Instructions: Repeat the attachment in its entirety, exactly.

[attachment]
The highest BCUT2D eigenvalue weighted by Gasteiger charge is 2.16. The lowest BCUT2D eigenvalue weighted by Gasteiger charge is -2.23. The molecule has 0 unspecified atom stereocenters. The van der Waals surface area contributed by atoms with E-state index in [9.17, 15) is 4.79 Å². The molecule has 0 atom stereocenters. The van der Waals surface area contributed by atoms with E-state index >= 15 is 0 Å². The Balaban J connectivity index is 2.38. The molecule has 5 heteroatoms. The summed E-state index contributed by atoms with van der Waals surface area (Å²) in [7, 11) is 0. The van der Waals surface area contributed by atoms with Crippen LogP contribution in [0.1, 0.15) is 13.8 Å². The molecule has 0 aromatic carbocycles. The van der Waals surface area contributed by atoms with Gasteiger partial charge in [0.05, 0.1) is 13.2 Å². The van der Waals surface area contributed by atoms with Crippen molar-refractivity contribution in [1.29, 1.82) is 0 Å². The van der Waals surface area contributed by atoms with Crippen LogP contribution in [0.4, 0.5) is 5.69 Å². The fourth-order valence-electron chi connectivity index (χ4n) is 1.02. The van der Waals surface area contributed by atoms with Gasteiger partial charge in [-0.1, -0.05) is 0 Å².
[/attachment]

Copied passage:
The highest BCUT2D eigenvalue weighted by Gasteiger charge is 2.16. The lowest BCUT2D eigenvalue weighted by Gasteiger charge is -2.23. The molecule has 0 unspecified atom stereocenters. The van der Waals surface area contributed by atoms with E-state index in [9.17, 15) is 4.79 Å². The molecule has 0 atom stereocenters. The van der Waals surface area contributed by atoms with E-state index >= 15 is 0 Å². The Balaban J connectivity index is 2.38. The molecule has 5 heteroatoms. The summed E-state index contributed by atoms with van der Waals surface area (Å²) in [7, 11) is 0. The van der Waals surface area contributed by atoms with Crippen LogP contribution in [0.1, 0.15) is 13.8 Å². The molecule has 0 aromatic carbocycles. The van der Waals surface area contributed by atoms with Gasteiger partial charge in [0.05, 0.1) is 13.2 Å². The van der Waals surface area contributed by atoms with Crippen molar-refractivity contribution in [1.29, 1.82) is 0 Å². The van der Waals surface area contributed by atoms with Crippen LogP contribution in [0.4, 0.5) is 5.69 Å². The fourth-order valence-electron chi connectivity index (χ4n) is 1.02. The van der Waals surface area contributed by atoms with Gasteiger partial charge in [-0.1, -0.05) is 0 Å².